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E is for Endive

Updated on September 4, 2011
RGraf profile image

Rebecca Graf is a seasoned writer with nearly a decade of experience and degrees in accounting, history, and creative writing.

This is a public service announcement. Repeat this is a public service announcement. Please be on the lookout for this suspicious looking creature:

on flickr by French Cusitot
on flickr by French Cusitot

Surprising Popularity

This suspect is commonly known as “Belgian Endive”, “French Endive”, or “Witloof Chicory”. But his friends know him as just plain “Endive”.

Endive is known for his bitter taste. Which is the reason it is hard to catch him. Bitter is mostly avoided but for some reason (maybe the fact that once you get to know him better the taste to your palate is much milder) this fellow seems to be spotted at the most elegant and upscale restaurants. Upon further investigation, it appears that he is actually invited to each occasion.

His popularity might also be due to his flexibility. He can be seen either raw the day he was harvested or cooked which hides his even more from prying eyes. He is a quick fellow that seems to end up in so many places and in different outfits. It has been reported that he has been around the entrees, salads, soups, and even the appetizers. He likes to make his way around the dinner table.

All the benefits he brings to any relationship helps with his popularity, too. He is loaded to the brim with fiber, folate, and vitamins A and K. So many people are seeking these attributes in all their dining companions so it is no surprise that endive has become the hit of the dinner party or even lunch crowd.

by D D M on flickr
by D D M on flickr
by samantha.r on flickr
by samantha.r on flickr
by ll vecchio maggiore on flickr
by ll vecchio maggiore on flickr
by ulterior epicure on flickr
by ulterior epicure on flickr

Known Associates

The attempts to find him have led us to other members of his family which includes the attractive daisy and the hot radicchio. We were unable to attain much information from his relatives except to say that they never know when he will pop up. It was discovered that everyone now and then he hides in the patch of lettuce since the growth of an endive is treated like the lettuce. What a great cover-up!

I did ask a local farmer who seemed to be quite familiar with this escape artist and he did enlighten me on a few things. I am looking for a character that has leaves of almost pure white and are very tightly close to each other. They will be at least 1 inch thick and 4 to 6 inches long. That really helped me in my search and gave me a better description to put out to all officials.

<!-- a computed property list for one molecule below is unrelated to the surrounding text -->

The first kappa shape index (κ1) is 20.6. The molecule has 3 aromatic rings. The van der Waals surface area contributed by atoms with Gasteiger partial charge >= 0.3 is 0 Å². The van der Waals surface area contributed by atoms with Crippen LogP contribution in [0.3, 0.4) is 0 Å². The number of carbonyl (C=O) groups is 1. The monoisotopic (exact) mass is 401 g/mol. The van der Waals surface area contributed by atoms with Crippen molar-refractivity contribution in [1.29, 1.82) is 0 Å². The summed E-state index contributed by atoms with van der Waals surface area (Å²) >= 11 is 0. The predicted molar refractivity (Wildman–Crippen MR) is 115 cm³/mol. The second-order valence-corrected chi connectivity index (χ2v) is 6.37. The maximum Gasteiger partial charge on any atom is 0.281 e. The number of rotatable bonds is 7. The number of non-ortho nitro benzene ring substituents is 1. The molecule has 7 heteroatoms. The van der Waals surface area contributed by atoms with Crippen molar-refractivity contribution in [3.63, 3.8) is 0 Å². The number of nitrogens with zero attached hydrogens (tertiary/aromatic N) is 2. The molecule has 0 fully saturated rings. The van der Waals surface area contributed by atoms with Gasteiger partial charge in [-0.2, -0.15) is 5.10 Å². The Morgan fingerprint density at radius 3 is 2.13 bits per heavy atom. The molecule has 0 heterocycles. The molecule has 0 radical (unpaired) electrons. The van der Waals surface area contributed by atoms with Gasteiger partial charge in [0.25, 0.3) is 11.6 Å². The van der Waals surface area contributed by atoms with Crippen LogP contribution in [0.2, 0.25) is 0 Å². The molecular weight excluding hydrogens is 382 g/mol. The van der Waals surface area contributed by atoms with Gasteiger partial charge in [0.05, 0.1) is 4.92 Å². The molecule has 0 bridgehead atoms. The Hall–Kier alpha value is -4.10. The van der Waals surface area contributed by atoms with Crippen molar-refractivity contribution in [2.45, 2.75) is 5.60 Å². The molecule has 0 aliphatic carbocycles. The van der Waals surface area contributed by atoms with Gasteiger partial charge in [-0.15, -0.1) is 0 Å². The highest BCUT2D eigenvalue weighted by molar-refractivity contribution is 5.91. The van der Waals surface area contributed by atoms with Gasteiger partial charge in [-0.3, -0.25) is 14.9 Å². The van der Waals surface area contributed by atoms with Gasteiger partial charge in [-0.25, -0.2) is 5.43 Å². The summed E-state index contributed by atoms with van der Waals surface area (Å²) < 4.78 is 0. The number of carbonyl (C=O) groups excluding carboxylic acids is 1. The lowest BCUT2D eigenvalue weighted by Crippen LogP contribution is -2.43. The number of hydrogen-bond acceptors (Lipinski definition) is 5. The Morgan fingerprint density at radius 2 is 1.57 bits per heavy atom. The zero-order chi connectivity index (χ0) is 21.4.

An old mentor of mine always said that to understand today you have to look to yesterday. So, I began a search into endive’s history. It took me on a voyage across the ocean and into Belgium. I found so many people who loved endive and dedicated their lives to him and his immediate family. Everyone of them told me the same history of endive. It seems that between 1830 and 1840 a farmer was working the fields. News came that there was to be a new tax on chicory root which was used in some places as a coffee type beverage. Like any person who would be deprived of their favorite drink, they hid it. The farmer took his chicory root down into his cellar and instead of using it immediately, he buried it under some sand and went about his life preparing for winter like he always did. What happened next explains a lot about endive’s current nature and why he is currently being sought. When the farmer ventured back into cellar as winter was waning away, he discovered that the root he had buried had sprouted leaves that were long, tightly bound together, and appealed to a person’s eye. It had after all been months since the farmer had seen fresh produce. He took a chance and a bite, and as they say the rest is history.

I had a better appreciation for endive and, I have to be honest, I was beginning to feel a small attraction toward him. Felt that I needed to get to know him better.

A New Appreciation

I got back home and with this new appreciation I began to notice in more places. It might be because he knew that I was a little more sympathetic to his cause. I discovered him in a dish called Braised Belgian Endive. It was a wonderful dish as a side to my roast beef. I later discovered him in Belgian Endive and Ham Au Gratin. I love ham so this really got my attention. A few days later he was found in Italian Endive soup. I went back for seconds on this one. Ah, but my favorite was found in Lemon and Sage Roasted Chicken with Carmalized Endive.

His versatility was amazing. I couldn’t get enough. I had judged wrong. His popularity was well-deserved and I was proud to know him.


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    • profile image

      Pam 7 years ago


    • Peggy W profile image

      Peggy Woods 8 years ago from Houston, Texas

      Very clever writing! We have also made his acquaintance. LOL

    • Princessa profile image

      Wendy Iturrizaga 8 years ago from France

      I have a love affair with them ;-) mouth melting when hot and covered in sauce or crispy and sharp when fresh... mmmm ... delicious!